CLSA: Bank perfection never lasts

CLSA’s Brian Johnson is the probably the best bank analyst in the country. His latest take is well worth your reading.

Having sat through the recent Australian bank reporting season we sensed a potentially dangerous degree of “optimism in perpetuity” with management expecting loan losses to stay low and a seeming increase in regulatory capital targets a mere distraction. That said we also noted consistent NIM declines given (i) the beginnings of a potential price war as the banks reduce incremental loan pricing to gain market share in a low system credit growth environment, (ii) the NIM dilutionary impact of increased holdings of low yielding High Quality Liquid Assets, and (iii) lower interest rates reducing the rates of returns on free funds.

As detailed in our previous sectoral reports Australian bank share prices continue to be driven by the macro environment rather than stock specific micro factors – in particular the global distortions from Quantitative Easing (refer Australian Banks (QE teeter totter: To QE-ternity and beyond!) . As detailed in Figure 1 QE –

  • inflates Australian bank earnings (low loan losses, writeback gains, positive CVA, positive marks in trading books),
  • alleviates concerns about structural deposit shortfalls,
  • reduces regulatory capital intensity allowing dividend payouts to expand (pro-cyclicality, asset optimisation, low loan losses), and
  • reinforces investor preferences for income over growth with Australian banks likely both the biggest source of structural benchmark deviation for underweight international investors but also the source of highest dividend yields.

Conversely the prospect of QE-ternity (with Japan joining the club) could yet see the attractive Australian bank dividend yields (~5%) narrow even further towards the QE compressed domestic 10 year bond rate (~3.8%) (refer Figure 2).


In this macro-environment we retain our Neutral sectoral stance but caution investors should not kid themselves these stocks are trading at peak cycle PEs, on peak cycle earnings (low losses / writeback gains), capital intensity is rising and so is management complacency (ie GOAT)!

As detailed in Figures 3 and 4 “There is no-one more dangerous than a banker with no memory” – the FY07 to FY09 experience suggests that at some point QE-exit would smash Australian bank earnings, EPS and DPS(look at May 2012 at what even a whisper of QE-exit did to the Australian banks ie USD declines of >20% in 20 trading days! refer Figure 5).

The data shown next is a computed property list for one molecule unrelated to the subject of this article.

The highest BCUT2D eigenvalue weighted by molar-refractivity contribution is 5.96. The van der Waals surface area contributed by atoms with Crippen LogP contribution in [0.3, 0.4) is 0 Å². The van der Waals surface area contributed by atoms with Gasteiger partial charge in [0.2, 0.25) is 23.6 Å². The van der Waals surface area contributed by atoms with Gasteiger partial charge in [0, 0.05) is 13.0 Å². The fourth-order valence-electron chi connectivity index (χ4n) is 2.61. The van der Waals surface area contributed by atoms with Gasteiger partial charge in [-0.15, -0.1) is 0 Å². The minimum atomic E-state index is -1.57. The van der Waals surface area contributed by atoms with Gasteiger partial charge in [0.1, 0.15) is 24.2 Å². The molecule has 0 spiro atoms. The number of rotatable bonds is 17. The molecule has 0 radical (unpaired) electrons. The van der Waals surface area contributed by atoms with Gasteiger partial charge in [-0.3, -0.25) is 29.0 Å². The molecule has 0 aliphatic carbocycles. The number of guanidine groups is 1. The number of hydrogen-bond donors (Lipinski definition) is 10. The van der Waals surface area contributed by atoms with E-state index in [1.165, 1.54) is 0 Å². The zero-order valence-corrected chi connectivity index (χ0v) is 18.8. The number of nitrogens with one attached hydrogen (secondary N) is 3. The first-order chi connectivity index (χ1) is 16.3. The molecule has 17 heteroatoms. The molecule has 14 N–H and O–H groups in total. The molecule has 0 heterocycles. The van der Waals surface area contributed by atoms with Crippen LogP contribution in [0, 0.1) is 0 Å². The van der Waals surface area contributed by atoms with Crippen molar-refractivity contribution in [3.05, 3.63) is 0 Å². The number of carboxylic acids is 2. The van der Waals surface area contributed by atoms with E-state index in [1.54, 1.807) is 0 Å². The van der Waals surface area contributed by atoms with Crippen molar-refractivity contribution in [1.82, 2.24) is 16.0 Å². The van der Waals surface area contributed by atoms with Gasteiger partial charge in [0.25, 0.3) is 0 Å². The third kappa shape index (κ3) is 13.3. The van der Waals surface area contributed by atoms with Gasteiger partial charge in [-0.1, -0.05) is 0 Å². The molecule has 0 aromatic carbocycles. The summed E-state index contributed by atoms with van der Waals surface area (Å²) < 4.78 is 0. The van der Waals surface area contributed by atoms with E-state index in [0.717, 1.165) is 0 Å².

David Llewellyn-Smith
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  1. Pretty fair analysis actually. There is certainly a price war beginning to gain market share in a market with modest net lending growth. We are closing in on US lending rates.

    Bank shares have been a fabulous hold but going forward it’s hard to see them driving the same rate of growth when net lending has slowed and there is no ability to ramp it up to past growth levels.

  2. Most banks lose corporate memory within 10 years.

    The 25 year olds that get into positions of approval at 35 weren’t senior enough in most cases to be involved in working through the defaults in the recession when they were 25.

    The conservative lending officers who went through the recession eventually get pushed aside after marketers get enough history of declined loans done by someone else and repaid that they can prove the credit officers are out of touch with the new environment/great moderation.

    The projects and companies that sought loans that were declined have gone from strength to strength, proving the credit officers were idiots.

    Also the lagging banks lose markte share to the aggressive banks and the senior executives realise that they are getting big career risk for losing market share, so they increase market share (ie approval of loans that will default in a recession) to reduce career risk.

  3. Govt sponsors perpetual housing price growth, ( FHB, Foreign visas, Neg gearing, RMBS purchases , ever lower cash rates, crisis bail outs ) together with mandated Super contributions , why would you invest in any other industry.